By Chloe Meyronnet on June 18th, 2019
Imaginative Play - Girl playing with toys

I'm sure you will have heard of the importance of play in early childhood, and have the house decor to prove it: toys, dolls and games for preschoolers in every corner. But why is it that your child has a full race track set, but uses your arms as roads instead? (Hello, free massage!) Why were they far more interested in turning a box into a car than the gift that came in that box? These pretend games and fantasies have a name: imaginative play - and it turns out it's especially important during the early years. Here are just a few of the skills developed by imaginative play, and some tips to encourage it:

1. Language Skills

Imaginative Play - girl dresses ad superhero

Narration is a crucial part of imaginative play. To make their fantasy seem more real, or to share it with other people, kids will often resort to describing their every action. As your child re-enacts different scenarios, they will learn new words they wouldn't usually use. Often, they have picked these up from conversations they have heard or shows that have inspired them.

Want to lend them a helping hand? Put on a play with them. Grab any props you have to hand (puppets, dolls, pieces of cardboard - whatever works) and let your child dictate the plot. While telling tales of dinosaurs fighting superheroes, they'll be listening carefully to the words you use - remembering them for future adventures!

2. Problem-Solving Skills

Imaginative Play - boy with toy

Imaginative play provides your child with a wide range of problems to solve. Whether it's deciding who gets to play the leading role, or finding just the right materials to make an exoskeleton for their teddy, your child will develop important critical thinking skills.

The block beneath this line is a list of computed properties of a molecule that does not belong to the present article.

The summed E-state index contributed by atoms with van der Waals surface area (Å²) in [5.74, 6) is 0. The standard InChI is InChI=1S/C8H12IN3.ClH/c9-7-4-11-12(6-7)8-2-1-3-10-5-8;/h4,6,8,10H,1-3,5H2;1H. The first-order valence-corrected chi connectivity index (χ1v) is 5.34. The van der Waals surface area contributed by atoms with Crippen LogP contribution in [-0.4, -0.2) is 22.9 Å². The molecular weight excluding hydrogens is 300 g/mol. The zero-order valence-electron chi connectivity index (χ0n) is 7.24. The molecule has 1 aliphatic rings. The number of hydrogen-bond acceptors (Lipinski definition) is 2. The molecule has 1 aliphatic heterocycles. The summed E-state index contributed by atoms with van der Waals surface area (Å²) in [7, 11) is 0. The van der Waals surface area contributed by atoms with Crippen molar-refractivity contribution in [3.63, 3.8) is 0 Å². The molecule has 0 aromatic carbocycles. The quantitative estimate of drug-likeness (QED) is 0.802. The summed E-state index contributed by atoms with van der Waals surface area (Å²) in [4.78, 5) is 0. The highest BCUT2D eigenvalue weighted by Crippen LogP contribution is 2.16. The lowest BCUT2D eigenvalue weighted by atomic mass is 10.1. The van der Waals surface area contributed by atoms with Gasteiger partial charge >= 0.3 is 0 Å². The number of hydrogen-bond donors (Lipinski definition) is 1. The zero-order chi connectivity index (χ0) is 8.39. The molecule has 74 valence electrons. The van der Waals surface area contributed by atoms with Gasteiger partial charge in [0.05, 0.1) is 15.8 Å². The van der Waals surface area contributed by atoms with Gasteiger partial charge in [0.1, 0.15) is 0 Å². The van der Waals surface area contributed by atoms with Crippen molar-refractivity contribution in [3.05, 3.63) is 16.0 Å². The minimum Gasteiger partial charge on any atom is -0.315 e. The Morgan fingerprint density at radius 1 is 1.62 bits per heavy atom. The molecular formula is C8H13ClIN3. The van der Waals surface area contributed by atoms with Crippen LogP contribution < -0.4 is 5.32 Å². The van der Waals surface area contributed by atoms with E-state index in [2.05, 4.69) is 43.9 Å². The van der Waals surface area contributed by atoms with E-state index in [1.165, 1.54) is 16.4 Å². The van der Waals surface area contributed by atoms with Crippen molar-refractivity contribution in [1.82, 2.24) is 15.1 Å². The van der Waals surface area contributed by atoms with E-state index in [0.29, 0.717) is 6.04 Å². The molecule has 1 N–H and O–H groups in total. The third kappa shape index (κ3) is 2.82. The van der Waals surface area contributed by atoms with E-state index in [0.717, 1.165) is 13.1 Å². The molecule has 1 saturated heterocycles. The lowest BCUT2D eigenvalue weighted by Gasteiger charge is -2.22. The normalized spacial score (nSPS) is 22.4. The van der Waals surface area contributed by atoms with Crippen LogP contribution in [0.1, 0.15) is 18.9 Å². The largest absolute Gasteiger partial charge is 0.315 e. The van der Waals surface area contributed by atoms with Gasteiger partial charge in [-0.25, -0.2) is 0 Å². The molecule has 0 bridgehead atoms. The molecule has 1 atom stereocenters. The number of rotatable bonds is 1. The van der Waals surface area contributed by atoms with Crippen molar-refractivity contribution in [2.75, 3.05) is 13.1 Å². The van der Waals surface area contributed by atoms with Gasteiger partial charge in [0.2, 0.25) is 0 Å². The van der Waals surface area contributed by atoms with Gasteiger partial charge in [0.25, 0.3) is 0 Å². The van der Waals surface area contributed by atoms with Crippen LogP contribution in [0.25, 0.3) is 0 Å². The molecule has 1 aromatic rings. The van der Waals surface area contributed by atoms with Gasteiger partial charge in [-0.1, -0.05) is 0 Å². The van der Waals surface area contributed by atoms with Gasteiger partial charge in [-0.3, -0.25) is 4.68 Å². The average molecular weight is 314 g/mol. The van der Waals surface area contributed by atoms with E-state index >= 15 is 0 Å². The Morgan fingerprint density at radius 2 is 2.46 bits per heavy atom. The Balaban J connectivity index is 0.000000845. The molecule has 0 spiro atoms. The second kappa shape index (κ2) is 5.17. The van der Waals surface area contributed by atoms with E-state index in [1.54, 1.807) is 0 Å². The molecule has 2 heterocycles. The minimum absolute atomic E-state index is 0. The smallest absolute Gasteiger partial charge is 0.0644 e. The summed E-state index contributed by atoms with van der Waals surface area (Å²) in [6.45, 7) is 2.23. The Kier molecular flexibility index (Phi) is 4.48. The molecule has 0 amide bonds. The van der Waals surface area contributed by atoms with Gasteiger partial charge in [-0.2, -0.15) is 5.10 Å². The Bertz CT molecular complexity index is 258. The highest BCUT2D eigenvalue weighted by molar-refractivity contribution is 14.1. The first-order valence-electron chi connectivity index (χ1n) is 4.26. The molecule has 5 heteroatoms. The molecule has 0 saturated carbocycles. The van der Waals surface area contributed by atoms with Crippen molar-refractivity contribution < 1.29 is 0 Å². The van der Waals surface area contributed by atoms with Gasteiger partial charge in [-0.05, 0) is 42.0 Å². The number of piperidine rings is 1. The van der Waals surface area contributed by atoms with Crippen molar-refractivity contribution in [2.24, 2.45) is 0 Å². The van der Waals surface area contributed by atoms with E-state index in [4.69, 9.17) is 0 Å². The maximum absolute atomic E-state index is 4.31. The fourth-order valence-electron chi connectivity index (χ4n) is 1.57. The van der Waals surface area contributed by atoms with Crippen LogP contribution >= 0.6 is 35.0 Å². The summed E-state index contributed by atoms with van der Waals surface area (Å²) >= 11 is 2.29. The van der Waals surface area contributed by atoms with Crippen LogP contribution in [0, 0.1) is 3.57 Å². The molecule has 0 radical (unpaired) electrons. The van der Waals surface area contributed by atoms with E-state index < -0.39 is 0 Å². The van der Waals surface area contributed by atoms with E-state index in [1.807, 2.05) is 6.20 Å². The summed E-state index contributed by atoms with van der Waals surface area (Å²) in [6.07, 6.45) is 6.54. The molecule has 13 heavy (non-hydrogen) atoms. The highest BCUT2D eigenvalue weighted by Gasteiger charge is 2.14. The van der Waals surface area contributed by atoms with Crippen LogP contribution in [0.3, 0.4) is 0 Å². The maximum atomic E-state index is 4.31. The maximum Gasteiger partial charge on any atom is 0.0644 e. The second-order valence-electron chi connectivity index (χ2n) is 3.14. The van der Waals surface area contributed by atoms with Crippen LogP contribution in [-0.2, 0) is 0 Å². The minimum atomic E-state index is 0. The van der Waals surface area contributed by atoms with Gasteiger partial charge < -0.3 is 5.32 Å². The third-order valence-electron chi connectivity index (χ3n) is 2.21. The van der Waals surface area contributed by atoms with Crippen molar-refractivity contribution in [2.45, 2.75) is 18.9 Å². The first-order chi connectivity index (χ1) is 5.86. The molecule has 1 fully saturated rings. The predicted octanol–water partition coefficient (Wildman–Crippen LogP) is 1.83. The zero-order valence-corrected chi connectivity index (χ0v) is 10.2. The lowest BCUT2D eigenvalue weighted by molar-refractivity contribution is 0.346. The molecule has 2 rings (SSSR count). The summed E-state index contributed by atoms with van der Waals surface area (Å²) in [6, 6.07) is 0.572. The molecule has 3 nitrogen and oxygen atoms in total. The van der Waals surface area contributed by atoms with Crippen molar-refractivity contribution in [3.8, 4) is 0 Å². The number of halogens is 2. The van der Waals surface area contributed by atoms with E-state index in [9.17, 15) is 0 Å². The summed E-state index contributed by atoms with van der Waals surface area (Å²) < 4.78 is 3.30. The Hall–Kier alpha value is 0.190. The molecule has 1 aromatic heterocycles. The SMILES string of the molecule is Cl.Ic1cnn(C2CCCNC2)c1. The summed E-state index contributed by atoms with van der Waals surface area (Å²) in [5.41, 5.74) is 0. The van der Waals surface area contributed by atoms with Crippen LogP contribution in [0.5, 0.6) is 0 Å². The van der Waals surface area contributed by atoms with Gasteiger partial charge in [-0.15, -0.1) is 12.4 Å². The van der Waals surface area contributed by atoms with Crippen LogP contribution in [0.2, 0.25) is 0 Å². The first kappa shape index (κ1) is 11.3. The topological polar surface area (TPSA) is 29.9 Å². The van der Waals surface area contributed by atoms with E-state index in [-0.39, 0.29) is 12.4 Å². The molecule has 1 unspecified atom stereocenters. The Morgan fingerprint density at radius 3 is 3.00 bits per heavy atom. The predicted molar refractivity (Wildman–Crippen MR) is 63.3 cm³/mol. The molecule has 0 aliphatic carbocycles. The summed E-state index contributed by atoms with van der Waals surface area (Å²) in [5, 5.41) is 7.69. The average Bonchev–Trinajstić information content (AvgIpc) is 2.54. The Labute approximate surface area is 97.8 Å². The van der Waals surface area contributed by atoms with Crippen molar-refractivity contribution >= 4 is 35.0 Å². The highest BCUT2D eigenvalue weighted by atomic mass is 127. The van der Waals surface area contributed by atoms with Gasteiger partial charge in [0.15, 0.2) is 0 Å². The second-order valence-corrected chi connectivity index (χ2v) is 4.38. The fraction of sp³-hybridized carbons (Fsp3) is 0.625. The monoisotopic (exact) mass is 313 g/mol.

Next time you play with your child, consider leaving the toy box and using something else instead - a plain cardboard box. With fantasy play, a cardboard box can be anything: a house, a car, a plane, a robot. Give your little one a box, telling them you've found something amazing. Watch for a while and see what they do. Then, jump in and enjoy the wonders of their imagination.

3. Social & Emotional Skills

Imaginative Play - The Shadownsters

When your child engages in imaginative play, they are experimenting with different roles and characters. As they walk in someone else's shoes, they will start to develop the all-important skill of empathy. By discovering they can be just about anything, they will also build their self-esteem and confidence. 

Give your child some inspiration with our latest show, The Shadownsters. In this sweet series, a 6-year-old named Solomon enjoys acting as a brave viking with his best friend Pancho - a dragon toy who comes alive every time Solomon is afraid. Through imaginative play, Solomon learns to face his fear of the dark, telling incredible tales of shadow monsters along the way. 

Discover The Shadownsters and so much more in the Curious World App. Click here for 20% off your first year (discount applied at checkout). 

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